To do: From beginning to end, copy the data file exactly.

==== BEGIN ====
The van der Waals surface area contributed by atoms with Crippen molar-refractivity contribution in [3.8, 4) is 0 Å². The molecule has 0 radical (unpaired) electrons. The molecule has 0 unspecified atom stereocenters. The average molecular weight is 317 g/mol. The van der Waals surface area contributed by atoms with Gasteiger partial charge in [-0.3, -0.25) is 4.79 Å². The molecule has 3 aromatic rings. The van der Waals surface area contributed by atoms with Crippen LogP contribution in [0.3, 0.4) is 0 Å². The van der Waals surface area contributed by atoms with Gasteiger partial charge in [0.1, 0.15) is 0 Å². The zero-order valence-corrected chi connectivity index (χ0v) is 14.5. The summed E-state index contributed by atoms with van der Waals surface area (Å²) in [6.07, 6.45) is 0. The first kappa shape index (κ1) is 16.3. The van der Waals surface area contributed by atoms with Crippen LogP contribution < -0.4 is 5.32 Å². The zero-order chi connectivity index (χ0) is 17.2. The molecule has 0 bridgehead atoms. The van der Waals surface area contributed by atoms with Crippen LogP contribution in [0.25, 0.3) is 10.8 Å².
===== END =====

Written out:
The van der Waals surface area contributed by atoms with Crippen molar-refractivity contribution in [3.8, 4) is 0 Å². The molecule has 0 radical (unpaired) electrons. The molecule has 0 unspecified atom stereocenters. The average molecular weight is 317 g/mol. The van der Waals surface area contributed by atoms with Gasteiger partial charge in [-0.3, -0.25) is 4.79 Å². The molecule has 3 aromatic rings. The van der Waals surface area contributed by atoms with Crippen LogP contribution in [0.3, 0.4) is 0 Å². The van der Waals surface area contributed by atoms with Gasteiger partial charge in [0.1, 0.15) is 0 Å². The zero-order valence-corrected chi connectivity index (χ0v) is 14.5. The summed E-state index contributed by atoms with van der Waals surface area (Å²) in [6.07, 6.45) is 0. The first kappa shape index (κ1) is 16.3. The van der Waals surface area contributed by atoms with Crippen LogP contribution < -0.4 is 5.32 Å². The zero-order chi connectivity index (χ0) is 17.2. The molecule has 0 bridgehead atoms. The van der Waals surface area contributed by atoms with Crippen LogP contribution in [0.25, 0.3) is 10.8 Å².